Lawnmower safety

Lawnmower Safety

Lawn care is synonymous with summertime. It can be a great way to relieve stress - and to make the neighbors look bad! Summertime is lawn mowing season, and sadly, mowers cause many injuries to both children and adults. There are over 180,000 lawnmower accidents each year in the United States, many of which require emergency medical care. 4,800 of these injuries put children in the hospital. Lawnmower-related injuries are almost 100% preventable as long as the operator knows the risks and ensures that proper precautions take place when mowing.

Lawnmower Injuries

  • Burns. When the mower is running, the engine will become very, very hot. Just like with a car, some mowers run by burning gasoline. This fuel burns at 495 degrees Fahrenheit, which is about as hot as an oven broiler. Imagine this amount of heat applied to a lawnmower’s metallic surface for an extended period. It only takes 150 degrees for someone to receive a third-degree burn within seconds of exposure. After turning off the mower, be aware that it will take several minutes for the engine to cool down.
  • Cuts. As of 2018, research established that 47% of lawn mower-related injuries are in the form of cuts and lacerations, making them the most common injuries caused by these machines. These types of damages can range from mild to severe and may or may not require an emergency room visit. Some lacerations may be severe enough to require amputation. Cuts involving central veins or arteries will require immediate medical attention.
  • Projectiles. Injuries can happen to people who aren't operating the mower. Before mowing, always check the lawn for objects such as rocks, wires or broken glass.  Dangerous projectiles flung from the blades of mowers can cause serious injury to people within the area of a machine in use.  Anyone operating a lawn mower of any kind should make sure to create an imaginary ‘Danger Zone’ with a radius of at least 20 feet in every direction. This helps ensure that there are no innocent bystanders that could get hurt.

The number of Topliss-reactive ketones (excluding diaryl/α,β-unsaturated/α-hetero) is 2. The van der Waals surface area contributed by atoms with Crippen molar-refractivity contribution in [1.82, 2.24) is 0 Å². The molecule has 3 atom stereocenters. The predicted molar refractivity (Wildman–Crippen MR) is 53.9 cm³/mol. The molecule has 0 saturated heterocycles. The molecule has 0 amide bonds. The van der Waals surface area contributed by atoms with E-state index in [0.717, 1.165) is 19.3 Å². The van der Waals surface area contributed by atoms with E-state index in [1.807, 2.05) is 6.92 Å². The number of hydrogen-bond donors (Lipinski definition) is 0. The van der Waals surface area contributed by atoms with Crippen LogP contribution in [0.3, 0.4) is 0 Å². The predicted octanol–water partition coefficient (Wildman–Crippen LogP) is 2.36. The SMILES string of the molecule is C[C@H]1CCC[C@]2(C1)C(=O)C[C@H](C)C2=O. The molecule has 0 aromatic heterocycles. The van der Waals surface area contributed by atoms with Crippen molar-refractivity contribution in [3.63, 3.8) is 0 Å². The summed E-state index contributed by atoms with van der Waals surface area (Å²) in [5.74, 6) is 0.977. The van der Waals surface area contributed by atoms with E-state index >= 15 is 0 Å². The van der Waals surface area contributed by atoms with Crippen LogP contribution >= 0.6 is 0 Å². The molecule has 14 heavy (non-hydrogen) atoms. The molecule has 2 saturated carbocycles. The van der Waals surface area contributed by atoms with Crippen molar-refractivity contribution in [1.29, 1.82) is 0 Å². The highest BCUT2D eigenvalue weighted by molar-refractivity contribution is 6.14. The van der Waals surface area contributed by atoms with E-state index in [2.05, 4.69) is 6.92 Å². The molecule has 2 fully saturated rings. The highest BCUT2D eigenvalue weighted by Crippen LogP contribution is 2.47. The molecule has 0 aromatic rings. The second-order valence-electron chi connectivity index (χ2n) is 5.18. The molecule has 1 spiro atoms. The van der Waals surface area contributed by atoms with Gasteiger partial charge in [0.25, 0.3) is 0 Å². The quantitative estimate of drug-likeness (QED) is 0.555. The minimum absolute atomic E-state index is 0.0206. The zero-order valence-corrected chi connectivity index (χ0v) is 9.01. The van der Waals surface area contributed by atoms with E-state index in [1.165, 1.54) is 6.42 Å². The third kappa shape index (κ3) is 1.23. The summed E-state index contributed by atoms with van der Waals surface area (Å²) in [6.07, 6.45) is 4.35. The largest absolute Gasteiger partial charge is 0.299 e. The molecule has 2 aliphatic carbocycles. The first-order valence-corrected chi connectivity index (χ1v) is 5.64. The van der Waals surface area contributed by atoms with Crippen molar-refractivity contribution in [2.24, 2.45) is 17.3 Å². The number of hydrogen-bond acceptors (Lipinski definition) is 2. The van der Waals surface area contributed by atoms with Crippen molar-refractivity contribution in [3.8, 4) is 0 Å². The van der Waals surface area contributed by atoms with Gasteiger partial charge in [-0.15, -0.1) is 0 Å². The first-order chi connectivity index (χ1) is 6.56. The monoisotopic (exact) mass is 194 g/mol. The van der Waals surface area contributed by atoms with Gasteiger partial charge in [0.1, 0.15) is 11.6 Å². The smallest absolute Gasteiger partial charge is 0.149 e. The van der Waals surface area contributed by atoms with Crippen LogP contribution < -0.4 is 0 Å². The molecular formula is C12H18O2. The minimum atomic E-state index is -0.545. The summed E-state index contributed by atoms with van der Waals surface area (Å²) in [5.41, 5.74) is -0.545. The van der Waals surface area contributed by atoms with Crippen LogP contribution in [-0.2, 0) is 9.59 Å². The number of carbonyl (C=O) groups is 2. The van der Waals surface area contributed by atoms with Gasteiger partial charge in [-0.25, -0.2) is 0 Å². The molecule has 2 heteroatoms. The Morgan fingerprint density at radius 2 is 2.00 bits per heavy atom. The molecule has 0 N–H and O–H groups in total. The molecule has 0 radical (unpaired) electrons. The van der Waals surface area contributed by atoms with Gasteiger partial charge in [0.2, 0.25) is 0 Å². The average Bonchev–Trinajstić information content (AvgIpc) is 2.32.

• Broken Bones. Lawnmowers are also more than capable of breaking bones. Broken bones caused by mowers most commonly occur in the fingers, hands, and feet. These fractures occur when someone comes into direct contact to the mower blade, usually when someone reaches underneath the mower to clear out debris or accidentally places a foot underneath while pushing an active mower. In addition, objects thrown from underneath the machine can have a substantial impact that is strong enough to break ribs and fracture skulls.
  • Amputations. In the United States, lawn mower accidents are the leading cause of amputations in children. That isn’t to say that this does not happen to adults as well. A study spanning between 2006 and 2013 shows that there were over 11,000 mower-related amputations in both children and adults, with most being children. Parents should never allow their child to ride along while operating a riding mower, and they should also make sure that pets and children are indoors before running any mower.

Safety Tips

  • Operator’s manual. As with any other machine, power tool, or device, lawn mower owners MUST read the operator’s manual for the machine before using it. These manuals will educate the operator and ensure safe practices with the mower.
  • Maintenance. Just as with a car, regular maintenance keeps a mower in good working condition and prevents parts from wearing out. Worn out parts can put pressure on the mower and could lead to serious injury.
  • Lawn check. Before operating a lawn mower, it is a good idea to first inspect the lawn for any objects that could either get stuck in the blades or become dangerous projectiles. Items such as rocks, toys, wires, and random debris can not only do damage to the mower, they can also become airborne and hurt someone.
  • Footwear. Never operate any lawn mower while wearing open-toed shoes or sandals. Always wear appropriate footwear that covers the foot and toes safely.
  • Mower blades. Though common sense for most, it is dangerous to insert hands or feet underneath the mower where the blade is located. Even if the power is off, the blade may still be spinning. Instead, use a broomstick or something similar to remove anything from underneath. When moving an inactive mower, do not place hands underneath the machine for transport. Idle blades are still sharp and can cut fingers.
  • Surroundings. Be aware of anyone or anything that can become a victim of a mowing accident. Remember that a lawn mower has the potential to cause harm from over 20 feet away.
When mowing the lawn this summer, keep in mind that a lawn mower is a machine with a very sharp blade. The design intention is to efficiently and effectively cut things into pieces, but they can cause very serious harm to people. By taking the proper safety measures, mowing the lawn won’t have to be a dangerous chore this season.